Professional Parents

Parent advocates should have a code of ethics that permeates their actions.

By Pat Linkhorn, author of Off the Fence

They don't have a degree to qualify you as a professional parent, but the world of Acadamia would be hard pressed to teach through courses what we've learned first hand. No college courses, no matter how grueling, could promise to simulate the gut-wrenching fear and pain we have experienced as parents. Nor could it simulate an experience that would provide a person with the clarity of vision we experience when we face prejudice in its rawest form and all its injustice.

What makes a parent become a "professional" parent? Initially, we all start by fighting our own battles. Somewhere along the battle line, we begin to see that others are still where weve come from. A truly compassionate person has such a capacity for empathy that the pain of all those others is added to our own burden, so we continue to fight the battle, even when our child has passed that stage. That is where the knowledge we've gleaned firsthand gives us the right to speak for others. It gives meaning to the heartache when what we have learned can help others.

But, with the right to speak for others comes a tremendous responsibility. For when we speak for others, our actions become the actions of not just us, but of the masses. We must realize that others will be judged by what we do and by how we do it.

In the world of disabilities, diversity is a highly valued trait, and one we should embrace by all means. However, within that diversity must run a common thread of professionalism that will gain respect and cause the movement to advance. Parents who engage in the role of "professional" parents should have a code of ethics that permeates their actions. As to what those ethics are, and even though each person will have their own personal values, the actions we take must reflect the bigger picture. It is not unusual for us to be rather single-minded at the beginning of each battle or cause we fight for. Single-mindedness is a necessary trait because it helps us to focus on what we are trying to change. Having a definite goal will help deter us from being talked into a less effective solution. It all seems to point to the methods we use to get to our goal and how much destruction we leave in the wake of our battles.

There are time when systemic, meaningful change can only occur through drastic measures. However, much of what we change, in order to be permanent and lasting, has to be subtle. The shift in the way many professionals see and deal with our children can't be made to happen, but must evolve. We must make believers out of the skeptics and make them believe that it was their idea to believe.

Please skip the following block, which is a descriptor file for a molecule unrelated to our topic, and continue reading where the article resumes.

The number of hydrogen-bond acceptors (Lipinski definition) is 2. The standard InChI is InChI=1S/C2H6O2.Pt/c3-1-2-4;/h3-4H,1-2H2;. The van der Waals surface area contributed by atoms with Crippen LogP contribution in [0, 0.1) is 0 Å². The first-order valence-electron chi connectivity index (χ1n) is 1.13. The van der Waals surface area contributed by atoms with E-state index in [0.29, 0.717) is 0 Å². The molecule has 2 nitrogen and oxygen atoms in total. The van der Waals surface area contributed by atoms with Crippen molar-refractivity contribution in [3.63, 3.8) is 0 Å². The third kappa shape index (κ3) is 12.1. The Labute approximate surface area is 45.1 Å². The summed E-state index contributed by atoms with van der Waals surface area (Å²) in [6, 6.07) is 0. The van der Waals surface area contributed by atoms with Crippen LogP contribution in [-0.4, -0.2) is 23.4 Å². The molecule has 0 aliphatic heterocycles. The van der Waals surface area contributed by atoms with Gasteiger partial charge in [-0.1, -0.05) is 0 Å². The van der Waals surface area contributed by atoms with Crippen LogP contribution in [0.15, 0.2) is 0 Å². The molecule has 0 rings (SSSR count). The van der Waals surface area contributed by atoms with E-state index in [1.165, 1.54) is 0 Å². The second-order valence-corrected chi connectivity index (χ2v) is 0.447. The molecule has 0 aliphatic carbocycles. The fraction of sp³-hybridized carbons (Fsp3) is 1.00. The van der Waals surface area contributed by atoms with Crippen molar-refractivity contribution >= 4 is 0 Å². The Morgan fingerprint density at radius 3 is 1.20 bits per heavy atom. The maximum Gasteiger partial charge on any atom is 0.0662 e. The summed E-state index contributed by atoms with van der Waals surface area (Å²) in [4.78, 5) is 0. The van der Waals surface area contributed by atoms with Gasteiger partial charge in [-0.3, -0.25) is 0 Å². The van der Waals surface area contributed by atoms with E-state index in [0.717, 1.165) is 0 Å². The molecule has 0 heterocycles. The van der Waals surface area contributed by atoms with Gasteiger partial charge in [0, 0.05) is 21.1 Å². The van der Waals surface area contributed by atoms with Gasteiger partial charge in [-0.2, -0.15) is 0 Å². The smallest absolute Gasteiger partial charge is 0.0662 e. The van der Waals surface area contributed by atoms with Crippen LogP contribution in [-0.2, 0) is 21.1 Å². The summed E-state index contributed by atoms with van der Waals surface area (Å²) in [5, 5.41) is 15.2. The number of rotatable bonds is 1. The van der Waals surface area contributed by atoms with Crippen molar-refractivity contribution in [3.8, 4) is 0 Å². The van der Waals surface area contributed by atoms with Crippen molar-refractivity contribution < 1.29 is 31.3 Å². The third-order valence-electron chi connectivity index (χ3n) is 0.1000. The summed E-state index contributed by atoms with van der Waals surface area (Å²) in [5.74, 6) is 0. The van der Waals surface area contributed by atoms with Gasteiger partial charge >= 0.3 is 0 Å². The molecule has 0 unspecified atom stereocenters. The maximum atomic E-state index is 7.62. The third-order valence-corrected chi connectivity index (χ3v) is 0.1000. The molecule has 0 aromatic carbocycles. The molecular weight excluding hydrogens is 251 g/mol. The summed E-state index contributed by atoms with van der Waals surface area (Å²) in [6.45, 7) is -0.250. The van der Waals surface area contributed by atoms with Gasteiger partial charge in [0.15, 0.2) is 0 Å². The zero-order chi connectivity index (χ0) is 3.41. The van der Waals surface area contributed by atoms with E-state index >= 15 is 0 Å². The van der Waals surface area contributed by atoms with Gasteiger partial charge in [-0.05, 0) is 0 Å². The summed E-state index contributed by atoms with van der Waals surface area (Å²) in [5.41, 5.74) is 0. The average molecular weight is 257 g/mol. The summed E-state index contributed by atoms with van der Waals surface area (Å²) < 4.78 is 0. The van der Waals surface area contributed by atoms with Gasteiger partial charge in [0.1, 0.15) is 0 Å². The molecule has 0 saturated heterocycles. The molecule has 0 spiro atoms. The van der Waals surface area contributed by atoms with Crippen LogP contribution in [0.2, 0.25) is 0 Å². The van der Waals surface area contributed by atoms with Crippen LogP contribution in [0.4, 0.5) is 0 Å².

So, how do we do that? The best advice I ever received about how to get others to buy in to what I believed was, "Give them something they need for nothing." So, we make ourselves invaluable to them by our services and advice that benefits them without causing them to have to work any harder. If at all possible, we do it in such a way that it seems as if it was all their doing. We stand on the sidelines as they bask in the glory of what each change has wrought. On a subconscious level, they might realize that we are responsible, but the lure of the spotlight will, in most cases, combine with the ego and make that a moot point. Always remember to thank them for their advice and help, and preferably in a public manner. Diplomacy. Period.

Although I see this as one of the basics for the professional parent, I have difficulty being diplomatic at times. I'm more inclined to want to cut the chase or heart of a matter rather than quibble over a sequence of words that lead to a conclusion. Whereas many professionals seem to want to discuss for the sake of discussion, rather than for the sake of reaching a meaningful solution. I try to carefully choose what I stand up for and to always ask if what they are proposing is based on how the real world operates. Thats where many of my experiences give me the insight they may lack. And Im there as their reminder that what they decide actually impacts "real" lives.

One of the pitfalls for the professional parent is that no-one is going to like what you do all the time. Some people will oppose you every chance they can simply because they don't like you. (Or parents in general.) Personal agendas have no place in the lives of professional parents. We cant afford to be baited and become involved in battles of personalities. Thats another reason why having a definite goal is important. If you can envision your goal, you will realize that becoming involved in petty personality conflicts will only delay reaching your goal. You then circumvent this person, or your course of action. Its not always possible to do this, but if you do have to engage in personal conflicts, you have to decide:

  1. Who will benefit from the conflict?
  2. Who will emerge the winner in the eyes of the majority?
  3. Is it worth the time and effort to win the battle?
  4. How will it affect those who come after me?

Pat Linkhorn is a professional advocate for families with children who have special needs. She is the author of Off the Fence : Disability Advocacy. She is also experienced parent and has two girls with special needs - autism and blindness due to prematurity. Visit her website.